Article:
3. 2003 – Hugh Jessiman (RW, New York Rangers, 12th overall)

Jessiman is not just a bust because he himself has been a disappointment, but because of the quality of players drafted around him.  The list of guys drafted after him in the first round include Zach Parise, Ryan Getzlaf, Corey Perry, Mike Richards, Ryan Kesler, Dustin Brown, Brent Seabrook and Brent Burns.  He is the only first rounder to never play an NHL game, and one of only three players to lace up for less than 100 NHL games.  Ouch.  The Rangers knew they were taking on a project when they selected the 6’6 forward Freshman from Dartmouth, even after he had recorded 47 points in 34 games in his first NCAA season.  Jessiman managed to record only 35 points over the next two years before turning pro.  Since then, he has spent time between the ECHL and AHL.  He has 6 points in 24 games for the Milwaukee Admirals this year, and any NHL hopes appear to have been dashed.

4. 2000 – Artem Kryukov (C, Buffalo, 15th overall)

This one is my personal favourite.  Kryukov didn’t actually hurt the Sabres that bad because there wasn’t much of value taken after him in the first round other than Alexander Frolov, Brad Boyes, Justin Williams and Niklas Kronwall, but he is nonetheless an important draft bust.  Not only is he the only 2000 first rounder to never play a game in the NHL, he has never even played a game in North America.  Either he was not good enough to make it to the AHL, or he never wanted to come to North America in the first place.  Either way, it was a bone-headed decision by Buffalo.  Just wait, the story gets even better.  I know the seasons in Russia are generally shorter, but he has only played in 326 games (101 of which were in the last two years) in the nine seasons since he has been drafted, scoring only 88 points.  If you are doing the math at home, that averages out to 36 games per season.  Classic.

5. 2004- Al Montoya (G, New York Rangers, 6th overall)

After losing goaltender of the future Dan Blackburn to a nerve injury that forced him to wear two blockers, the Rangers reached early in the first round to find Mike Richter’s replacement on Broadway.  They went with Al Montoya, the young American netminder who had led the United States to a 4-3 victory over the Canadians just months earlier at the 2004 World Junior Championships in Helsinki.  Unfortunately for the Rangers, Montoya’s international success and stellar performance at the University of Michigan did not translate to the pro level, and he was traded to the Phoenix Coyotes in 2008.  He is still young and has time to prove himself, but this choice did not turn out well for the Rangers.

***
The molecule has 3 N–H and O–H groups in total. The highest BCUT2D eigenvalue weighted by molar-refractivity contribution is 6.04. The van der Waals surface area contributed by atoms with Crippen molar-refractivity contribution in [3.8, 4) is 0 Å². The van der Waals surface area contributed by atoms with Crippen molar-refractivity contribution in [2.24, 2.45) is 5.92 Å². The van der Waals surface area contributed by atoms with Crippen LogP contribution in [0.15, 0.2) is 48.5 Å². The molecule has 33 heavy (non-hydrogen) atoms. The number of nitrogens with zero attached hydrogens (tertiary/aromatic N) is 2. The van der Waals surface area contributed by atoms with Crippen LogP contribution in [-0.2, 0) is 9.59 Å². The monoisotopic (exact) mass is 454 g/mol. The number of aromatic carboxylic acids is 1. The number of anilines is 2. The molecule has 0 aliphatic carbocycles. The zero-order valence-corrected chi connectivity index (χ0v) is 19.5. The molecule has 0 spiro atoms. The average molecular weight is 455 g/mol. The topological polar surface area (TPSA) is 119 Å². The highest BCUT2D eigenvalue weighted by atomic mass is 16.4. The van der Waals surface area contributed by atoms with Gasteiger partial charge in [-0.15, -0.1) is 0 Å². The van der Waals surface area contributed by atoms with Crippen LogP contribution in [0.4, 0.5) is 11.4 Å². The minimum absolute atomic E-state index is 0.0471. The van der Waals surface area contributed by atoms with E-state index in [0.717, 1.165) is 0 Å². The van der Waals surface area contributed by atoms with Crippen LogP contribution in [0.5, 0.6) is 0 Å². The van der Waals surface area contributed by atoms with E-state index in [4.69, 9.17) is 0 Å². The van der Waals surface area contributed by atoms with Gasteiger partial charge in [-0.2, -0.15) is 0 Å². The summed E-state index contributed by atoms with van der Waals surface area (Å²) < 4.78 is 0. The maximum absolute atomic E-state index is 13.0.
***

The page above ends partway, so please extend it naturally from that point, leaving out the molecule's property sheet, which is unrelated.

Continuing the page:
Honourable Mention

Since I love you all so much, I have included a bonus draft bust.  Hockey scouting has improved to the point that there is no longer Alexander Daigle or Patrik Stefan level disappointments in the top five picks, which robs us of a lot of material.  However, there is one draft day decision that will make you cringe.

It is a beautiful day in Nashville, Tennessee, and the General Managers are gearing up for the 2003 NHL Entry Draft.  Edmonton Oilers GM Kevin Lowe decides that he doesn’t want to use his 17th overall pick, and trades it to the New Jersey Devils for the 22nd and 68th overall picks.  New Jersey selects University of North Dakota product Zach Parise, while Ryan Getzlaf and Brent Burns are also quickly snatched up.  The Oilers are on the board, and Lowe selects Rimouski Oceanic center Marc-Antoine Pouliot.  This is followed by the selections of Ryan Kesler, Mike Richards and Corey Perry.  With the 68th pick, the Oilers select Jean-Francois Jacques, who it would later take 59 games to record his first career NHL point.  He started the 2009-10 season on the Oilers top line with 1 career point to his name.  No wonder Ales Hemsky opted for season-ending surgery.

Pouliot/Jacques: 226 GP, 17 G, 29 A, 46 P, -28, 149 PIM, 4 PPP

Parise: 357 GP, 137 G, 151 A, 288 P, +57, 115 PIM, 97 PPP

I think Lowe might like a mulligan.  The only good thing to come of this trade for Oilers fans is that they have a player with one of the best nicknames in the NHL: Marc Poopliot.  No it is not a compliment.

So there you have it, my opinion on the best and worst draft picks of the decade.  Feel free to comment if you think I have missed a big one or disagree with my rankings.

Anaheim Ducks, Brooks Laich, Buffalo Sabres, Calgary Flames, Edmonton Oilers, Henrik Lundqvist, Joe Pavelski, Jussi Jokinen, Los Angeles Kings, Lubomir Visnovsky, Marek Svatos, Marek Zidlicky, Mark Streit, Montreal Canadiens, New Jersey Devils, New York Rangers, Ryane Clowe, San Jose Sharks, Sergei Kostitsyn, Tampa Bay Lightning